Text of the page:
HC: No, it isn’t actually. This is actually our fourth game. We do have one you can find on Amazon called Hashtags, and we’re just in the process of repacking that game. His first game was called Numero, a party game where you had to guess a number that would appeal to all ages. It didn’t do well, but that was just part of the process to get us where we are today. And he has another idea now, so we’ll see if that comes to fruition.

B: How long did it take to design the game, from idea to physical product?

HC: I would say he presented the very first concept probably about a year ago, and development was pretty quick because he already had experience designing and developing games and knew who he need to speak to to find out what the costs would be. After some research we immediately started testing it.

We’ve tested the game with friends and family, who may not always be very critical. We went to a couple of board game cafés in Toronto, and that was really huge for us. I’m really thankful for having those game cafés that have those game designer nights. We’ve also tested the game with children as young as five, with seniors, and even alzheimer’s patients, and had really good feedback. But for those serious gamers as the game designer nights, it was very encouraging.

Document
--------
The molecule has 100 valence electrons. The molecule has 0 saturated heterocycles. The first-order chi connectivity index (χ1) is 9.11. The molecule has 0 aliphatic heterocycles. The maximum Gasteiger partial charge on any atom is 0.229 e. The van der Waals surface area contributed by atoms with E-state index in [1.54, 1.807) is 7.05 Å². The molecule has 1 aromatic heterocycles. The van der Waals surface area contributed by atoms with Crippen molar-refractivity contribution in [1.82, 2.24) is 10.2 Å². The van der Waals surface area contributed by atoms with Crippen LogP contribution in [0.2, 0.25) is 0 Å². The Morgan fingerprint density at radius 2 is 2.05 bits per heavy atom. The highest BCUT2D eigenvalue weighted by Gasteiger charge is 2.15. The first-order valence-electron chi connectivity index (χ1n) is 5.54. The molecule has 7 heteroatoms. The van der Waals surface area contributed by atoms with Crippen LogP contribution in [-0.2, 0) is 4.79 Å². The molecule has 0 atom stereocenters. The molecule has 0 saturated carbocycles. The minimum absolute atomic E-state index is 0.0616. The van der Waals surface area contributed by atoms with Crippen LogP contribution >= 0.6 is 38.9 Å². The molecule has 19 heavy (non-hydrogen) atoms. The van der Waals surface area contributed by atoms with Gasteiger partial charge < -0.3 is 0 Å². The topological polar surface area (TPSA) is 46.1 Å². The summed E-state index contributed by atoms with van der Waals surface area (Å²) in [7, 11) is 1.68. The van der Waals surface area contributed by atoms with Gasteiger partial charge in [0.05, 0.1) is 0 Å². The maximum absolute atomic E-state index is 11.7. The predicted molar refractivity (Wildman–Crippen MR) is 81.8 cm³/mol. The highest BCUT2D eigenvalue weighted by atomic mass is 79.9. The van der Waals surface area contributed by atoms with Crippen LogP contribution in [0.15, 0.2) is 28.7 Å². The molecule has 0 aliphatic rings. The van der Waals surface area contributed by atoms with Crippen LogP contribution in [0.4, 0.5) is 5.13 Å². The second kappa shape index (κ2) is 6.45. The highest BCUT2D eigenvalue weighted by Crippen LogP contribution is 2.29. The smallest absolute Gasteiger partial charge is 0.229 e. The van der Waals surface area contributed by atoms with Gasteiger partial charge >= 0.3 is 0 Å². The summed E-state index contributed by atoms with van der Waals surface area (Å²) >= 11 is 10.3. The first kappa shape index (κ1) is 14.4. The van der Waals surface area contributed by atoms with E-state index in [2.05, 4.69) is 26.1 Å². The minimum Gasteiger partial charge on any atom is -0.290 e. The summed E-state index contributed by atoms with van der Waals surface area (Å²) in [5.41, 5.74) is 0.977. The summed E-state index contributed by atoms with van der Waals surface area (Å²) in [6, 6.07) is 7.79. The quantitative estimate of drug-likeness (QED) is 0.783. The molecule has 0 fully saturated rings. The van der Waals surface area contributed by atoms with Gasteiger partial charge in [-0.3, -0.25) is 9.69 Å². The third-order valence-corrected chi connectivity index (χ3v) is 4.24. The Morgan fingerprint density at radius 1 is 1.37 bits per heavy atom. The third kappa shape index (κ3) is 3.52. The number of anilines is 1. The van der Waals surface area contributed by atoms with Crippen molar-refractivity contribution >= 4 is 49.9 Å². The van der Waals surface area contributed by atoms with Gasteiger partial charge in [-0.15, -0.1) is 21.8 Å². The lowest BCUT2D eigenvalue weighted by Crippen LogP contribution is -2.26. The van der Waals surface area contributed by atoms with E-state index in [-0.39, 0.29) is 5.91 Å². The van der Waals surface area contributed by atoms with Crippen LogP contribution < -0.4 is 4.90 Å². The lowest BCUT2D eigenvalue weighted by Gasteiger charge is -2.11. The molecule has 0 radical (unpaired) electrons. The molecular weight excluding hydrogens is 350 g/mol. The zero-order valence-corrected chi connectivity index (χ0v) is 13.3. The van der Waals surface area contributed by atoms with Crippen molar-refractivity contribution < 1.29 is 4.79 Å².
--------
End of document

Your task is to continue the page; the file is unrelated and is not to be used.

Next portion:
B: Great! So you came up with the idea, you play tested it, you settled on a solid foundation of the concept of the game. Did you immediately decide then to bring the game to Kickstarter?

HC: It was a bit more of a gradual step in that direction. Kickstarter was on our radar, but you need to put out so much money up front, and there is that risk that comes with a Kickstarter campaign for both designer and backer, especially when you self-produce the game. But it was another great way to test what strangers think of the game, so we went for it.

B: So you put the game on Kickstarter. What happened next?